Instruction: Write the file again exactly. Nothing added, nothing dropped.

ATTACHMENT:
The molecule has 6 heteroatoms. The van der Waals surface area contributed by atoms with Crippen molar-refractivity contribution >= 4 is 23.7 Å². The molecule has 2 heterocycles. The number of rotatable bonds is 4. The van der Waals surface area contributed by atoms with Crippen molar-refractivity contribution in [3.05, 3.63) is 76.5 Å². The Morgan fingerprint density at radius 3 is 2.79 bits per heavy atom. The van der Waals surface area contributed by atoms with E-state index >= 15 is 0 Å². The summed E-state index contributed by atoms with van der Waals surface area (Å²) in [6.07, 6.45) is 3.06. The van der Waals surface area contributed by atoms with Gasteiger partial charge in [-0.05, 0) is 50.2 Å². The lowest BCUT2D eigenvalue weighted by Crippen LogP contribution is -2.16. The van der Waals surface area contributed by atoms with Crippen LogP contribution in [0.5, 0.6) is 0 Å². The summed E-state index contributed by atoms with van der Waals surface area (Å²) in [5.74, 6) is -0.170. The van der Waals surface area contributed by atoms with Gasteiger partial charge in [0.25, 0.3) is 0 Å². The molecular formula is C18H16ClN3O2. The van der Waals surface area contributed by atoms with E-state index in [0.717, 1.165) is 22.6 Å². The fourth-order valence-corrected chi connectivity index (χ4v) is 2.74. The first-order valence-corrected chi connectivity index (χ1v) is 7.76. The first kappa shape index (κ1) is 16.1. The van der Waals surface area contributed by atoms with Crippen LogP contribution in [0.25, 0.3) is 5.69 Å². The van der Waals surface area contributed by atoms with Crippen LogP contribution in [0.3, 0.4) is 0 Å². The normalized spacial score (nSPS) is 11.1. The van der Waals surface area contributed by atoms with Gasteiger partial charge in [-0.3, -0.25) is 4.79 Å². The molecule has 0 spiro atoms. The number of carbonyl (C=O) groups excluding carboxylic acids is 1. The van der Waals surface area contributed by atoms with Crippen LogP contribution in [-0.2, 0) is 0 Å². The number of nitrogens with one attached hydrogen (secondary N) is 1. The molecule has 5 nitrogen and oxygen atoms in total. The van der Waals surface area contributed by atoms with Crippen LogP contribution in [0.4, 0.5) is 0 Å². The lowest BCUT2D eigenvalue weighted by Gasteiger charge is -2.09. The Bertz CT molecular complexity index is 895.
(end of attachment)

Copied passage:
The molecule has 6 heteroatoms. The van der Waals surface area contributed by atoms with Crippen molar-refractivity contribution >= 4 is 23.7 Å². The molecule has 2 heterocycles. The number of rotatable bonds is 4. The van der Waals surface area contributed by atoms with Crippen molar-refractivity contribution in [3.05, 3.63) is 76.5 Å². The Morgan fingerprint density at radius 3 is 2.79 bits per heavy atom. The van der Waals surface area contributed by atoms with E-state index >= 15 is 0 Å². The summed E-state index contributed by atoms with van der Waals surface area (Å²) in [6.07, 6.45) is 3.06. The van der Waals surface area contributed by atoms with Gasteiger partial charge in [-0.05, 0) is 50.2 Å². The lowest BCUT2D eigenvalue weighted by Crippen LogP contribution is -2.16. The van der Waals surface area contributed by atoms with Crippen LogP contribution in [0.5, 0.6) is 0 Å². The summed E-state index contributed by atoms with van der Waals surface area (Å²) in [5.74, 6) is -0.170. The van der Waals surface area contributed by atoms with Gasteiger partial charge in [0.25, 0.3) is 0 Å². The molecular formula is C18H16ClN3O2. The van der Waals surface area contributed by atoms with E-state index in [0.717, 1.165) is 22.6 Å². The fourth-order valence-corrected chi connectivity index (χ4v) is 2.74. The first-order valence-corrected chi connectivity index (χ1v) is 7.76. The first kappa shape index (κ1) is 16.1. The van der Waals surface area contributed by atoms with Crippen LogP contribution in [0.25, 0.3) is 5.69 Å². The van der Waals surface area contributed by atoms with Crippen LogP contribution in [0.3, 0.4) is 0 Å². The normalized spacial score (nSPS) is 11.1. The van der Waals surface area contributed by atoms with Gasteiger partial charge in [-0.3, -0.25) is 4.79 Å². The molecule has 0 spiro atoms. The number of carbonyl (C=O) groups excluding carboxylic acids is 1. The van der Waals surface area contributed by atoms with Crippen LogP contribution in [-0.2, 0) is 0 Å². The number of nitrogens with one attached hydrogen (secondary N) is 1. The molecule has 5 nitrogen and oxygen atoms in total. The van der Waals surface area contributed by atoms with Crippen LogP contribution in [0.4, 0.5) is 0 Å². The lowest BCUT2D eigenvalue weighted by Gasteiger charge is -2.09. The Bertz CT molecular complexity index is 895.